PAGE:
A lot of people are saying that iPads are the next work computers.
With slumping iPad sales, Apple revamped iOS 9 to be more productivity-minded in an effort to get people to buy iPads instead of personal computers.
Features like Split View let you split the iPad Air 2’s screen with two different apps, thus allowing you to do a lot more at any one time with an iPad, which means more productivity.
But something is still missing from the equation. What we need now is a better way than our fingers to navigate around iOS and apps.
I’m talking about using a mouse.
I get that iOS and the iPad aren’t exactly designed for quite the same productivity as your work computer, as it’s better suited for more basic things like answering an email. But it really wouldn’t hurt to have the optional support for, say, a Bluetooth connected mouse for times you’re sitting at a desk, because the iPad really is capable of being a lean, mean productivity machine.
But if you’ve ever tried working on an iPad, you know that raising your arm and lining up your finger to tap the screen quickly and often gets tiring after a while. Not to mention that you might not touch the screen accurately enough to tap what you want, like the narrow Safari tabs, which gets pretty frustrating when you’re trying to be productive.
With a mouse, the smallest wrist movement can take the cursor across the screen, and you can see exactly where you’re going to click.
It would require a lot of work from Apple to make iOS compatible with a mouse, but it’d be worth it from a competition standpoint.
Windows tablets, like the Surface Pro 3, and even Android tablets, have a huge advantage over the iPad when it comes to productivity. Both let you connect a Bluetooth mouse allowing you to navigate in and out of apps much faster and more accurately than you could with a finger. And if you wanted to get away from the desk and do some lighter work on the couch, you’d have the finger option as well.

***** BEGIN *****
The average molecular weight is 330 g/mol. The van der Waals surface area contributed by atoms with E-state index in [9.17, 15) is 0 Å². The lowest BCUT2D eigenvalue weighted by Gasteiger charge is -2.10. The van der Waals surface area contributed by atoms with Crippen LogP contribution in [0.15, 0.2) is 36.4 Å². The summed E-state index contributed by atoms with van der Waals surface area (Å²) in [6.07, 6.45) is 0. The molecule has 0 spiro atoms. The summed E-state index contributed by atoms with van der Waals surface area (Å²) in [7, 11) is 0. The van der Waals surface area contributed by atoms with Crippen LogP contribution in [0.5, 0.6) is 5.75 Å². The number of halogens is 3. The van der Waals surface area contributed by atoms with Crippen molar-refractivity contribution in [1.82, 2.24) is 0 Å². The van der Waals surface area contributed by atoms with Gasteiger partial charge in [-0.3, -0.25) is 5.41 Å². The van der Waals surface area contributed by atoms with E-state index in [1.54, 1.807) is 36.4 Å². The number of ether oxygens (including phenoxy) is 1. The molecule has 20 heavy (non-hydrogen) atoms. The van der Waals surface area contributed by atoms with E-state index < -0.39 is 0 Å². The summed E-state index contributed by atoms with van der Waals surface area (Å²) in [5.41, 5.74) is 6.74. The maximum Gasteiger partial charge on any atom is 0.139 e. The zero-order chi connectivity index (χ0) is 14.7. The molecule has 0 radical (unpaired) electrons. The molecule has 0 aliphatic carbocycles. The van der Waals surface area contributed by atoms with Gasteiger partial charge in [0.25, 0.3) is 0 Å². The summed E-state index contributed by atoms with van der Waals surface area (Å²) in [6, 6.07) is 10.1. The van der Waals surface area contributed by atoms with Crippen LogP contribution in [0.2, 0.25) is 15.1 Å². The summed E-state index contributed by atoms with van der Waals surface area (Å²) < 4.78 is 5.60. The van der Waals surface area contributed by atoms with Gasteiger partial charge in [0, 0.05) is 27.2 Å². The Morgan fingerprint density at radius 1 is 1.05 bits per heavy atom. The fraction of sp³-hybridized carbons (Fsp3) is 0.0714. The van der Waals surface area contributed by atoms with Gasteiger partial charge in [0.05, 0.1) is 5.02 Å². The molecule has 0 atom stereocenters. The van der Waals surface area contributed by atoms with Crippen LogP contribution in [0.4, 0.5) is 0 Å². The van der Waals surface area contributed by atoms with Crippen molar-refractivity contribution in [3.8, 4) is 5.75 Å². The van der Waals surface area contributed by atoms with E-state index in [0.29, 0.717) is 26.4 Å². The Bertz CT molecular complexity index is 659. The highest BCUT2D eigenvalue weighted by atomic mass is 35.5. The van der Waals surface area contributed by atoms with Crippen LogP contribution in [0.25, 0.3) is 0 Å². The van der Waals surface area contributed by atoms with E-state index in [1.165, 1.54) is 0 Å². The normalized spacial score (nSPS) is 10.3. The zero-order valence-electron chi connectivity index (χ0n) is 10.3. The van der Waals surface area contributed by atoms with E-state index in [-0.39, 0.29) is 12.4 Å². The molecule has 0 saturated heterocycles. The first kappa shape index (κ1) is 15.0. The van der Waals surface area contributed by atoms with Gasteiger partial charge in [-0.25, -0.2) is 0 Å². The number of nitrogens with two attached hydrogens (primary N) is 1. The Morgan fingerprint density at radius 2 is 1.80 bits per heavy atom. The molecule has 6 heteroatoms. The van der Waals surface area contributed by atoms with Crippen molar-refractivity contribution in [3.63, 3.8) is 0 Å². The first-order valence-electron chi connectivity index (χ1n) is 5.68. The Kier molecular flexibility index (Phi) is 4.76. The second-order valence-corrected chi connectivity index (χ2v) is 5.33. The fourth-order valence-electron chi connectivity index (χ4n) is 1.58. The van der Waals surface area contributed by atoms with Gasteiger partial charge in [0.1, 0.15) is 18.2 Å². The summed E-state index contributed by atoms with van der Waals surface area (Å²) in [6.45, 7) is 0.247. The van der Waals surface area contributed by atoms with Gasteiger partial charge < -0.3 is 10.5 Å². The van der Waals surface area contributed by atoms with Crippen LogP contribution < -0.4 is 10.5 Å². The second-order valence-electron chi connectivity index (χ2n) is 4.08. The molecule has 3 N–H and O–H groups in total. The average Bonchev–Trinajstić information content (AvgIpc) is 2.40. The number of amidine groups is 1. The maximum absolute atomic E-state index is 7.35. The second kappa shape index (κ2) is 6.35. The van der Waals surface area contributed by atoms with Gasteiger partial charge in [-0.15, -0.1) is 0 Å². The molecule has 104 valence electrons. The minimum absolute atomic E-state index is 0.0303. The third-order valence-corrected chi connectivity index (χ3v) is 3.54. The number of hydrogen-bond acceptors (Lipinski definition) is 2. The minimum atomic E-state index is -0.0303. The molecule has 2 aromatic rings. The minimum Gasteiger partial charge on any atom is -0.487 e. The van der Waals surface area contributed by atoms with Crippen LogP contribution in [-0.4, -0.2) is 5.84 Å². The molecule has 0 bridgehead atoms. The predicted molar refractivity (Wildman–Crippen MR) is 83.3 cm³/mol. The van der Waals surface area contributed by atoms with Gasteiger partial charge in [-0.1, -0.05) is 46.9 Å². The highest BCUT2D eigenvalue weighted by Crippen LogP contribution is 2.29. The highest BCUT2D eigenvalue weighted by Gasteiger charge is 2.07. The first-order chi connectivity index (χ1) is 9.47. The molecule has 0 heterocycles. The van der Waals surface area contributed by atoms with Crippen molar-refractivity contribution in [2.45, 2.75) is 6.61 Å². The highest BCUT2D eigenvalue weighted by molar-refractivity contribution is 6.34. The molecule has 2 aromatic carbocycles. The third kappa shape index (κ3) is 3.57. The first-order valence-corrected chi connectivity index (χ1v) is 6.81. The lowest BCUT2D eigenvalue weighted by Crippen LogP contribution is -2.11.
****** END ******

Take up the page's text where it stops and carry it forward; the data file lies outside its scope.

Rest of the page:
And while the Android and Windows tablets I mentioned have 12-inch displays, the iPad’s 10-inch display doesn’t really compete for productivity, no matter how sharp it is, purely because it’s smaller. Of course, there’s the 12-inch ‘iPad Pro” that’s been making rounds in the rumour mill, but the competition will still have mouse support while the iPad probably won’t.
To its credit, Apple did introduce the trackpad-style feature in iOS 9, which lets you tap the on-screen keyboard with two fingers together to bring up a cursor while typing, which makes it much easier to move the cursor where you want it and to select certain parts of your written text to copy.
But then again, that only works with the on-screen keyboard, which takes up almost half the screen, leaving little room for your apps. It looks like the keyboard and mouse could be here for quite a while if you want to get things done quickly.
NOW WATCH: Apple finally introduces split-screen multitasking on the iPad — here’s what it looks like
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